These are specific to your question. In addition, you should be asking many of the questions you would want to explore if you were being wooed as an angel investor. How deep this is going to go depends on the circumstances - how many people are already on board, how pivotal is your role and so on.
It might seem obvious, but don't forget to ask what percentage of the company the option represents. Sure, you might get diluted over time, but at the end of the day the number that really matters is the % you own (through exercising the option) times the price the company is sold for or acquired for. If you're just told the # number of underlying shares without knowing how much of the company that represents, you won't know how big the grant really is.
"Are you joking?".
Simple like that.
Bad enough to get stocks, but options are cheap. Basically understand that you buy risk on risk and make a significant bet, and that most companies fail. My normal answer is "ok, so yuo are willing to give me options. THat is naturally ON TOP OF MY NORMAL FULLY CASH PAID RATE, right?".
Most options expire worthless. Most startups never strike it rich.
Well that's probably not all of it but at least:
- Strike Price: the price at which you will get the stock when you exercise the option
- The Vesting period and schedule: Starting when can you exercise the option and how much. For example it's common to have a cliff at 1 year, where you get 25% of your stock-options, and then you get the rest every month for the following 3 years.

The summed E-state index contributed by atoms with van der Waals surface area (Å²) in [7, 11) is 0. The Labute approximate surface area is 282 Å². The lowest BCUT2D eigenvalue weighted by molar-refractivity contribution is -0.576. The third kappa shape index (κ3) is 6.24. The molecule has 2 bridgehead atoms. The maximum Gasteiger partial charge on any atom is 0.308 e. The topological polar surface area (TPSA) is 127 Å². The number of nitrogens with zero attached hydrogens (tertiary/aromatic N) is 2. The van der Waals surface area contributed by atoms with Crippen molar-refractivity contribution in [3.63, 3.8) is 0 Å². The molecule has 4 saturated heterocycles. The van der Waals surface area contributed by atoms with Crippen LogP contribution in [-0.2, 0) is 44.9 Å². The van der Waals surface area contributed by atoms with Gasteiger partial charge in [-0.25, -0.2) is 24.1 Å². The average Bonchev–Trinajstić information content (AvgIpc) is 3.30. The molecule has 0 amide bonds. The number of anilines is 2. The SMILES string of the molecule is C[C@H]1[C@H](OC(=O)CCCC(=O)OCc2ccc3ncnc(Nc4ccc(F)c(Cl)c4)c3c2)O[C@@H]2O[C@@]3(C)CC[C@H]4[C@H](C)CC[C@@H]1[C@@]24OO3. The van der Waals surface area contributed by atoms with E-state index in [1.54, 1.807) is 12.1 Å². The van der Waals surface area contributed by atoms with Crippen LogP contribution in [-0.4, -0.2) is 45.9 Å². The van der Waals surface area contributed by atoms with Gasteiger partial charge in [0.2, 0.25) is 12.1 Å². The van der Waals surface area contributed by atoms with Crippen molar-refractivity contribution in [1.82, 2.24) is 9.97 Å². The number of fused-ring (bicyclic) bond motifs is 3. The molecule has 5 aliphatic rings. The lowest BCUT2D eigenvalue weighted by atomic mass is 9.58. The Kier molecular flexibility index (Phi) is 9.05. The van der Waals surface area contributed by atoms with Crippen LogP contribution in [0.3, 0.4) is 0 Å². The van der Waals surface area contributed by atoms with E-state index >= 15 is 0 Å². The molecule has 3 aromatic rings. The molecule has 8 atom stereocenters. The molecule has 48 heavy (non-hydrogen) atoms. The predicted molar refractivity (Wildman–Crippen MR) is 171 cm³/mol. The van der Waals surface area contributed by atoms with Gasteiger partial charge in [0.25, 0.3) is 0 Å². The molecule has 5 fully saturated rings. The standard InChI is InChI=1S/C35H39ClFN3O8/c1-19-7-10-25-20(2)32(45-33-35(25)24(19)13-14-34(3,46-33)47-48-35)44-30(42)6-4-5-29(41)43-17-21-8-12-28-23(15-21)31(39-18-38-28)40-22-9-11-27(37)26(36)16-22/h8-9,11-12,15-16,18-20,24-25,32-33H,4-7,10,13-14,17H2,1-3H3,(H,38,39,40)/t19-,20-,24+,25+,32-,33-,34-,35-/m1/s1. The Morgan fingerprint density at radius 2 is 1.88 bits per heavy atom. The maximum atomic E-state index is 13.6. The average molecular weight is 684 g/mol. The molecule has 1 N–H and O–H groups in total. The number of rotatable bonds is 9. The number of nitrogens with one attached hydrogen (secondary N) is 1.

- How is the price of the option calculated? basically how do they determine the Strike price?
Remember one thing: with stock options you only gain on the difference between your strike price and your sell price, not the entire value of the stock. If the stock is lower than your strike price when you can exercise the option, you will make no money at all. Prefer RSU (Restricted Stock Unit), which are real stocks..
Let me know if I'm unclear anywhere.
If you're getting less than 1%, I wouldn't bother asking any questions. Few startups
succeed at creating twenty million dollar or more exits. Of those that do, some will
fire early stage employees to prevent options from vesting. Even if the company is
relatively successfull and all your options become fully vested, typically that still
is almost never enough to say pay off a morgtage in Silicon Valley after liquidation
preferences, dilution, and taxes. In short, if you get less than 1%, you should treat
your options like a lottery ticket.
If you're getting at least 1%, the company probably considers you valuable and you might
have some room for negotiation. In this case, I would hire an attorney to at least review
the contract and not get information from internet forums.